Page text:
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J Neuroeng Rehabil. 2005 Jul 25;2:20.

Gait dynamics in mouse models of Parkinson's disease and Huntington's disease.

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Division of Medicine, Beth Israel Deaconess Medical Center, Harvard Medical School, Boston, MA 02215, USA.



Gait is impaired in patients with Parkinson's disease (PD) and Huntington's disease (HD), but gait dynamics in mouse models of PD and HD have not been described. Here we quantified temporal and spatial indices of gait dynamics in a mouse model of PD and a mouse model of HD.


Gait indices were obtained in C57BL/6J mice treated with the dopaminergic neurotoxin 1-methyl-4-phenyl-1,2,3,6-tetrahydropyridine (MPTP, 30 mg/kg/day for 3 days) for PD, the mitochondrial toxin 3-nitropropionic acid (3NP, 75 mg/kg cumulative dose) for HD, or saline. We applied ventral plane videography to generate digital paw prints from which indices of gait and gait variability were determined. Mice walked on a transparent treadmill belt at a speed of 34 cm/s after treatments.


Stride length was significantly shorter in MPTP-treated mice (6.6 +/- 0.1 cm vs. 7.1 +/- 0.1 cm, P < 0.05) and stride frequency was significantly increased (5.4 +/- 0.1 Hz vs. 5.0 +/- 0.1 Hz, P < 0.05) after 3 administrations of MPTP, compared to saline-treated mice. The inability of some mice treated with 3NP to exhibit coordinated gait was due to hind limb failure while forelimb gait dynamics remained intact. Stride-to-stride variability was significantly increased in MPTP-treated and 3NP-treated mice compared to saline-treated mice. To determine if gait disturbances due to MPTP and 3NP, drugs affecting the basal ganglia, were comparable to gait disturbances associated with motor neuron diseases, we also studied gait dynamics in a mouse model of amyotrophic lateral sclerosis (ALS). Gait variability was not increased in the SOD1 G93A transgenic model of ALS compared to wild-type control mice.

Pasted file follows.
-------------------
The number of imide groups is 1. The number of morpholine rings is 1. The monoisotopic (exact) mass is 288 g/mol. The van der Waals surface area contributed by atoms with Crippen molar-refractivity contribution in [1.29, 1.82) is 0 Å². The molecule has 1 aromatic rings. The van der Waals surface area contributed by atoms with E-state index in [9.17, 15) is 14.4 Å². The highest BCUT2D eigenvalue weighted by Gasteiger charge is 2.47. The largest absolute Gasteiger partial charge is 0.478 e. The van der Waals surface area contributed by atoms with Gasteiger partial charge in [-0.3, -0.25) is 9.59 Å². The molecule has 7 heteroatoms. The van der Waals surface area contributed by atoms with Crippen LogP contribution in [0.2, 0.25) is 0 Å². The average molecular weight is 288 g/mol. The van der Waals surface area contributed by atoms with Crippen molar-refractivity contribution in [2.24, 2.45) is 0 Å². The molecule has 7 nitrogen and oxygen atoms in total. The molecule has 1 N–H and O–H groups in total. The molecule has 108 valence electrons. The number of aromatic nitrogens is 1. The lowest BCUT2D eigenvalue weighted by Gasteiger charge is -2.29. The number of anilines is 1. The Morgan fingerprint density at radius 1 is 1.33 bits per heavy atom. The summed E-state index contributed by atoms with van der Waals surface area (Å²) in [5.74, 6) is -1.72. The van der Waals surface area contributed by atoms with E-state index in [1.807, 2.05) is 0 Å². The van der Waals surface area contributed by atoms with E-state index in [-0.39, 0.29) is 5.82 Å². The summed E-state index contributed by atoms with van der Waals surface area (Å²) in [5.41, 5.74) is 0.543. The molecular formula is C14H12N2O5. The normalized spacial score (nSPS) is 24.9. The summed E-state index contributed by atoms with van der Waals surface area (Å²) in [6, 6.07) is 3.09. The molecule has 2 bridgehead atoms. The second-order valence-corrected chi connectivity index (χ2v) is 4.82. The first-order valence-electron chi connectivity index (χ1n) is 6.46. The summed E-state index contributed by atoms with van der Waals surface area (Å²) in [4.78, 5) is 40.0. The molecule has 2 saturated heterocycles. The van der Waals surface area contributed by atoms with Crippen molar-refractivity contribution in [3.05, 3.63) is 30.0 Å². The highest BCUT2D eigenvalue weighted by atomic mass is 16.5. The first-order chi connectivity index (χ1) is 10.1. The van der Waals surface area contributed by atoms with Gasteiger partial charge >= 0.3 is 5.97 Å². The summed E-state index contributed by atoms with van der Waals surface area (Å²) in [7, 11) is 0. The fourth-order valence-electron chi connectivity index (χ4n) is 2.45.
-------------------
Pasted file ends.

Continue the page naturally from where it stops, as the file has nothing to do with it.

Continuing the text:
The distinct characteristics of gait and gait variability in the MPTP model of Parkinson's disease and the 3NP model of Huntington's disease may reflect impairment of specific neural pathways involved.

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